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Frying Pans, Skillets and Sauté Pans Guide

Frying Pans, Skillets and Sauté Pans Guide main image

Frying pan, skillet or saute pan, do you know which one to choose?

Having the right pan for the job can make the difference between a recipe success or a flop. Frypan, skillet, saute pan, cast iron, non-stick or stainless steel; with so many variables available selecting the best frying pan can be confusing. Here is a quick guide to help you make the best decision.

What is the difference between a skillet, frying pan, and sauté pan?

  • A skillet has sides that flare outward at an angle. It may have a lid that can be purchased separately.
  • A frying pan is the same as a skillet! Usually, cast iron pans are referred to as skillets and other materials are referred to as a frying pans. This isn’t how it works however!
  • A sauté pan has a wide, flat bottom and relatively tall, vertically straight sides. It usually has a lid and is heavier than skillets.

Pros & Cons between Cast Iron, Carbon Steel, Stainless Steel and Non-Stick pans

We have put together a brief comparison of cast iron, stainless steel, carbon and non-stick frying pans to help you make an informed decision.

Cast Iron Skillets


  • Excellent for searing meats
  • Gradually take on a natural patina which makes them non-stick
  • Won’t chip, scratch or peel off
  • Heat conductivity – no hot spots
  • No toxic chemicals released into food
  • Ovenproof
  • Durability


  • Reacts with acidic food like wine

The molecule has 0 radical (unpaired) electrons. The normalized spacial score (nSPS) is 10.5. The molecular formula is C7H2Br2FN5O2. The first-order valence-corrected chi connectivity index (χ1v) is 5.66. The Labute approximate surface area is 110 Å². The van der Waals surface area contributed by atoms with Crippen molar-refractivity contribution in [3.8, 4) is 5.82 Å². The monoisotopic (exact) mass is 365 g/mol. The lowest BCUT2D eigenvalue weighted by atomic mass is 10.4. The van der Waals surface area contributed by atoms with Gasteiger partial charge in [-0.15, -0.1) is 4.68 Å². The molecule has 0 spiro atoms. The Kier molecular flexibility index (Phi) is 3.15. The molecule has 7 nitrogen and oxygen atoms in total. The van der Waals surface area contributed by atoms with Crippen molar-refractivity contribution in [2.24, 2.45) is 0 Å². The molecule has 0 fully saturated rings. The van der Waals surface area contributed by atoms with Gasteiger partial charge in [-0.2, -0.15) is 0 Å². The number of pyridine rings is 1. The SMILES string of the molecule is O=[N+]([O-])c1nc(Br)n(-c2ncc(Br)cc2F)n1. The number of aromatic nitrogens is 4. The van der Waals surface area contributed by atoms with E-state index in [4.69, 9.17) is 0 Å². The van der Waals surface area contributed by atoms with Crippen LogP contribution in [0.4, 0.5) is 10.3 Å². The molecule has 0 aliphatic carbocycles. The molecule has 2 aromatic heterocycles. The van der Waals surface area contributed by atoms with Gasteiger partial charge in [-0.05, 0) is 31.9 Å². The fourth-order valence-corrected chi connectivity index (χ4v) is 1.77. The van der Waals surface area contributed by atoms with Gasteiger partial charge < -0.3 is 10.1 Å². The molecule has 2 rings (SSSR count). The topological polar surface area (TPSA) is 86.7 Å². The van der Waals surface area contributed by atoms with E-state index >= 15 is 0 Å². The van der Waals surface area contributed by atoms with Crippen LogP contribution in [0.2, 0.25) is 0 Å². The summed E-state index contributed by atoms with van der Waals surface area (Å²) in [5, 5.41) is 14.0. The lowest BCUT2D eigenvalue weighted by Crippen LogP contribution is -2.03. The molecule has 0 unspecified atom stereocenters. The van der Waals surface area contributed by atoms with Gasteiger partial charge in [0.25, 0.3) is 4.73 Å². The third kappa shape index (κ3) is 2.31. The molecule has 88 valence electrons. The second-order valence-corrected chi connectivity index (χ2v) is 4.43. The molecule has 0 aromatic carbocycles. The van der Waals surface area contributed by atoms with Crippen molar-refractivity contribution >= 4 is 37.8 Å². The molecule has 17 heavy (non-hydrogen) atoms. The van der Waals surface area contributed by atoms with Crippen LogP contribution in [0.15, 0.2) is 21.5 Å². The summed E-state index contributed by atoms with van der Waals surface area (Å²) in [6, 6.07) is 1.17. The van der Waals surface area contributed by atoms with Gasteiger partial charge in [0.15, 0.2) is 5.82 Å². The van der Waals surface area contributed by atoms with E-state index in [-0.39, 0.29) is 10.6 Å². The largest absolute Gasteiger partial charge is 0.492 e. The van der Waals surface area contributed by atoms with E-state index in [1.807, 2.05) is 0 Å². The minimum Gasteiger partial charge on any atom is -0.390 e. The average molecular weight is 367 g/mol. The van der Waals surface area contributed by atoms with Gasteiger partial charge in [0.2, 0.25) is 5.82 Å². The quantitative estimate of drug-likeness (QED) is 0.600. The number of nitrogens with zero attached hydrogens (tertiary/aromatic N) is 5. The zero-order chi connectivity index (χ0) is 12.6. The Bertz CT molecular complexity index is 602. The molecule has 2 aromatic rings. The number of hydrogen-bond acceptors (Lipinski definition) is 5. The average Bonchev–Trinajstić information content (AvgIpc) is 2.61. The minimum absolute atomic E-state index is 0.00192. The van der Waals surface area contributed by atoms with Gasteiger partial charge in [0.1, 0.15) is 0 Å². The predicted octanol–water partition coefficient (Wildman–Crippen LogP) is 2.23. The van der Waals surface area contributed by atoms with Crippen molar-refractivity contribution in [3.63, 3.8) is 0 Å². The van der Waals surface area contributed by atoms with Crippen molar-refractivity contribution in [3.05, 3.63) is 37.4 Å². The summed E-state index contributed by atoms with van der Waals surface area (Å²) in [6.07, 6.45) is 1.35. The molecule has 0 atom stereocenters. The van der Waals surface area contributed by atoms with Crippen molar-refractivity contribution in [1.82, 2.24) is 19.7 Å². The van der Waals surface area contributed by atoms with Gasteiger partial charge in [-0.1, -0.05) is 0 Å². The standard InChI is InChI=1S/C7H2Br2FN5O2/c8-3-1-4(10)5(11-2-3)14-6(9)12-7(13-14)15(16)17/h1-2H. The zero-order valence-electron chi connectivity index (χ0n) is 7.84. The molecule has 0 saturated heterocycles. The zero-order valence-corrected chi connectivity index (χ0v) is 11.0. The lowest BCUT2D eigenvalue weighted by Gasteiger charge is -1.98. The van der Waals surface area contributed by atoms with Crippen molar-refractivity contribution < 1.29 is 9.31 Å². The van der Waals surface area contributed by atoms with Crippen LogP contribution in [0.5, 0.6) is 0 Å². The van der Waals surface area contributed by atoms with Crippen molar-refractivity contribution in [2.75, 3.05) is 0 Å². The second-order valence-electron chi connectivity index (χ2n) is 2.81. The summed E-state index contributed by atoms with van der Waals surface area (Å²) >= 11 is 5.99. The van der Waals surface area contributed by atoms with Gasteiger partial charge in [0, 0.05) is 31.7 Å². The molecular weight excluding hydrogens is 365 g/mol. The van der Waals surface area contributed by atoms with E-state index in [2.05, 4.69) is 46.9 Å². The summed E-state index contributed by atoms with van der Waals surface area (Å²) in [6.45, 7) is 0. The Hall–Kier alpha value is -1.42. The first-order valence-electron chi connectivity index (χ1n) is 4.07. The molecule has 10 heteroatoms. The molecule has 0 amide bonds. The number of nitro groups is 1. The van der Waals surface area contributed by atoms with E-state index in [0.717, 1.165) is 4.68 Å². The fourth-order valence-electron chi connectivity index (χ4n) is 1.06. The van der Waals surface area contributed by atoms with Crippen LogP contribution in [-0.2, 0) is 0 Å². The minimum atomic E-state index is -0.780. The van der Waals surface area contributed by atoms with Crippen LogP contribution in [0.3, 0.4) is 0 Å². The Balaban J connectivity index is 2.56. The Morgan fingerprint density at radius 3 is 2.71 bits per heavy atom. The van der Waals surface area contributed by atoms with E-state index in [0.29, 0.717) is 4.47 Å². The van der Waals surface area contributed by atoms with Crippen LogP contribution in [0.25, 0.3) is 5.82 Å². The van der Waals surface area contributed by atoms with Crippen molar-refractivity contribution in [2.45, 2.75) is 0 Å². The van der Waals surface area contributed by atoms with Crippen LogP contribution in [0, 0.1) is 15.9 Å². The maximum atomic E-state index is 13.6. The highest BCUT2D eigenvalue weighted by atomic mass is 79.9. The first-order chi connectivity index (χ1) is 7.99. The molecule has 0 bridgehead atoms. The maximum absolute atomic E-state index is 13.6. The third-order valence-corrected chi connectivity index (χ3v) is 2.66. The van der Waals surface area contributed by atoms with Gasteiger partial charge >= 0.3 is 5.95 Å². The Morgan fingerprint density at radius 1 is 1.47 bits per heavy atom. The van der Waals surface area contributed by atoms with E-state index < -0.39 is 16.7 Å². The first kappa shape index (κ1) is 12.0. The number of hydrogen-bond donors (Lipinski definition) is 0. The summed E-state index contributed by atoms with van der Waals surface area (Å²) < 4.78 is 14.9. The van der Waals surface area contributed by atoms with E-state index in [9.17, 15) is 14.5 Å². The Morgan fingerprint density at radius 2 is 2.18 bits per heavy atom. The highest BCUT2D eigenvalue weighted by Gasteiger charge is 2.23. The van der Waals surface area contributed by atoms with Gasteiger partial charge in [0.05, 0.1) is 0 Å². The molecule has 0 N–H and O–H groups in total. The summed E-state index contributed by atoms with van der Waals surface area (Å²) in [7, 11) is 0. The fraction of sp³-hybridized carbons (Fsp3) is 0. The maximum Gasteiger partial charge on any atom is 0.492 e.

• Their weight
  • Susceptible to rust

Carbon Steel Frying Pans


  • Seasoned like cast iron skillets which makes them naturally non-stick
  • Lighter than cast iron frying pans
  • Heat up faster
  • Affordable, durable & popular in commercial kitchens
  • Won’t chip, scratch or peel off
  • Safe to use at high temperatures (unless non-stick skillets)
  • Compatible with induction cooktops and ovenproof


  • Doesn’t heat as evenly as stainless steel
  • Susceptible to rust
  • Reacts with acidic food like wine
  • Uneven heat distribution

Stainless Steel Fry Pans


  • Number one choice for many professional cooks
  • Long-lasting, durable
  • Light-weight
  • Entirely non-reactive (great for cooking with acidic ingredients such as wine or lemon juice)
  • Tolerance to high heat
  • Excellent heat retention


  • May leach heavy metals into food.
  • Depending on quality grade may be prone to corrosion

Pro Tip: The trick for cooking in a stainless steel frying pan: Heat to high heat, turn down and put a drop of oil in the pan. Swirl, leave a minute or so, then add food and more oil if necessary.

Non-stick Frying Pans


  • Ideal for low to no-fat cooking
  • Great for gentle cooking such as eggs or fish
  • Don’t brown food as well as other pans
  • Non-reactive to acidic ingredients
  • No pre-seasoning needed
  • Easy clean-up*
  • Low-cost options


  • Not suitable for metal utensils
  • Shorter lifespan
  • Care needs to be taken when storing non-stick pans to protect coating (see our light-weight felt pot and pan protectors)
  • Don’t tolerate high heat as this can damage the non-stick surface

*DO NOT put your non-stick pan in the dishwasher as this can damage non-stick coating!

How to care for cast iron skillets/frying pans 

Most cast iron skillets come pre-seasoned, and some like Le Creuset or Chasseur, are enamelled, making them non-stick.

However, if you notice a dull, grey colour on your pan or if food starts sticking to your cast iron frying pan, you may need to re-season your pan. Here are 4 easy steps to get your skillet seasoned

  1. Wash your skillet with hot, soapy water and a stiff brush, then dry thoroughly.
  2. Apply a THIN, even coating of melted vegetable shortening or cooking oil to your frying pan inside and out.
  3. Place aluminium foil on bottom rack of your oven to catch drips, then preheat to 175 to 200 degrees.
  4. Bake your skillet for 1 hour, then turn your oven off and let the frying pan cool in the oven.

For more insights, read these Use & Care articles from Lodge Cast Iron